Monday, October 01, 2007
On a Nobel Prize website, in reference to Theodor Kocher, recipient of the Prize in Medicine in 1909, it says, among other things, "The influence of a devoted mother and later the loving care of a selfsacrificing wife enabled him to pass without interruption through the continuous strait of secondary school and University, and he obtained his doctorate in 1865." Some things, I guess, don't change all that much; in others, he was unique.
In surgical lore, Emil Theodor Kocher is known for many things, as is the case with all those greats of old: innovation, invention, vision. Clarity. Viewers, they were, of the empty spaces between knowledge and action, and seers of ways to fill them. Despite my cognizance of the breadth of his influence, when I think of Kocher three main things come to mind: a big honkin' surgical clamp (curved or straight), the classical gallbladder incision, and his discovery of how to mobilize the duodenum; another of those simple and anatomically-correct tricks that gives the surgeon entry into secret places, and makes a hard job easier. The Kocher Maneuver. What a great thing to have named after oneself. A maneuver.
It's as if the duodenum is the command module of the belly: riding high and hanging back, daunting (one might assume) to the lesser organs, it receives input from the stomach, the liver, the pancreas and distributes it all downstream.
With many life-sustaining tubes draining into it, and with as many big and scary blood vessels passing behind, beside, and around it, surgery of the duodenum is tricky, and requires most of the skills a surgeon must have acquired. The simple snip Dr Kocher invented makes the work a little cleaner, and is essential to working on that part of the intestine, on the pancreas, and for much of the surgery of the stomach.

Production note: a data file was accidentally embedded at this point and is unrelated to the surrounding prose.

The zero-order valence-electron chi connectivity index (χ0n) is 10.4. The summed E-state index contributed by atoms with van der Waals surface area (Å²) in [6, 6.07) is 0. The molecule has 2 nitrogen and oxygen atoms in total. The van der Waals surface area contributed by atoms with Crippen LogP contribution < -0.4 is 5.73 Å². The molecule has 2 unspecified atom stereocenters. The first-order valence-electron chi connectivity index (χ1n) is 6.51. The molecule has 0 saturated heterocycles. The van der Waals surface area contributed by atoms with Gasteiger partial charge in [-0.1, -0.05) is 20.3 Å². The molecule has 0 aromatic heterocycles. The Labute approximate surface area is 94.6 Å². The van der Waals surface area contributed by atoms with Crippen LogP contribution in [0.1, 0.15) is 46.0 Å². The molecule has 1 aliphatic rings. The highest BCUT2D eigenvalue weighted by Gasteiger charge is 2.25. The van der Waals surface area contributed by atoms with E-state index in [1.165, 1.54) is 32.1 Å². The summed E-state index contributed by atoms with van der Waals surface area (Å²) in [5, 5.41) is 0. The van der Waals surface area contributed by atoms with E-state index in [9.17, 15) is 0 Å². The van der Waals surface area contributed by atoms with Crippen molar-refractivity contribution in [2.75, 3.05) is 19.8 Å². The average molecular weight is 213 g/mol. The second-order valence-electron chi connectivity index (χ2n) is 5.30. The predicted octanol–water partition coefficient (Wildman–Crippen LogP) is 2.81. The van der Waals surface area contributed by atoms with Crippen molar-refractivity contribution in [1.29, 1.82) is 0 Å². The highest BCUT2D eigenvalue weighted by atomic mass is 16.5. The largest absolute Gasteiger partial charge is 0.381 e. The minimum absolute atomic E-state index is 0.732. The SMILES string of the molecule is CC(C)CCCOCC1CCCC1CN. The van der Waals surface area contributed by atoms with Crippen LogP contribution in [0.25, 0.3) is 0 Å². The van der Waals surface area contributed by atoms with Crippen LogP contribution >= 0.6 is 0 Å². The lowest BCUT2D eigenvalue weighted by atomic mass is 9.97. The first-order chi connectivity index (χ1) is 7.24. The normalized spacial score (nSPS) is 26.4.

In one sense, it's no big deal at all: just a few seconds of scissoring along an imaginary line. In another, it's amazing that there's one person to whom the move is attributed, since it seems anyone working there would see the need to do it. Which makes it all the more noteworthy: when the Kochmeister was poking around in bellies, many of even the most basic concepts were yet to be deduced.
I can barely imagine what it must have been like to be a surgeon in those times. Scary, exhilarating, deflating, rewarding. Those guys must have lain awake many nights as their brains buzzed and glowed with ideas. ("Teddy," his wife might have sighed, "Can you stuff a cork in your ear? The light is keeping me awake.") Would they have been barely able to keep from getting up and running to the lab to enflesh their latest inspiration?
I guess you could say there was no downside to what those trailblazers attempted: the conditions against which they were struggling had, until then, only bad outcomes. Either they found new ways, or the patients died as usual. Depending on how you look at it: either unbearably pressure-filled, or completely liberating.
The duodenum is plastic-wrapped to the backside of the abdominal cavity, covered as it is by the posterior parietal peritoneum for most of its length. Looking at the picture above, you can see that after connecting to the stomach, it descends downward and then curves hard to its owner's left. That curve is called the C-loop (or the "second portion," or the "descending duodenum.") The Kocher Maneuver is the process of cutting the C-loop loose, by incising the peritoneum covering its lateral edge. Made a verb, the term is "Kocherize," as in dictating "the duodenum was Kocherized..."
Doing so gives just enough mobility to be able to tug the duodenum upward to join the stomach if you happen to have cut part of it (the stomach) away (only so far: the duodenum is, ultimately, tightly tethered by the aforementioned tubes and vessels); or more easily to open the duodenum across the pylorus for any of several reasons. And, most exquisitely, to gain access for your finger to nooger behind the duodenum and pancreas together, all the way to the superior mesenteric vein, after which, among other things, you can extend the Kocher Maneuver downward and to the left. Then you really have the meat of the belly in your hand. Awesome.
On the other hand, maybe you have to be there...
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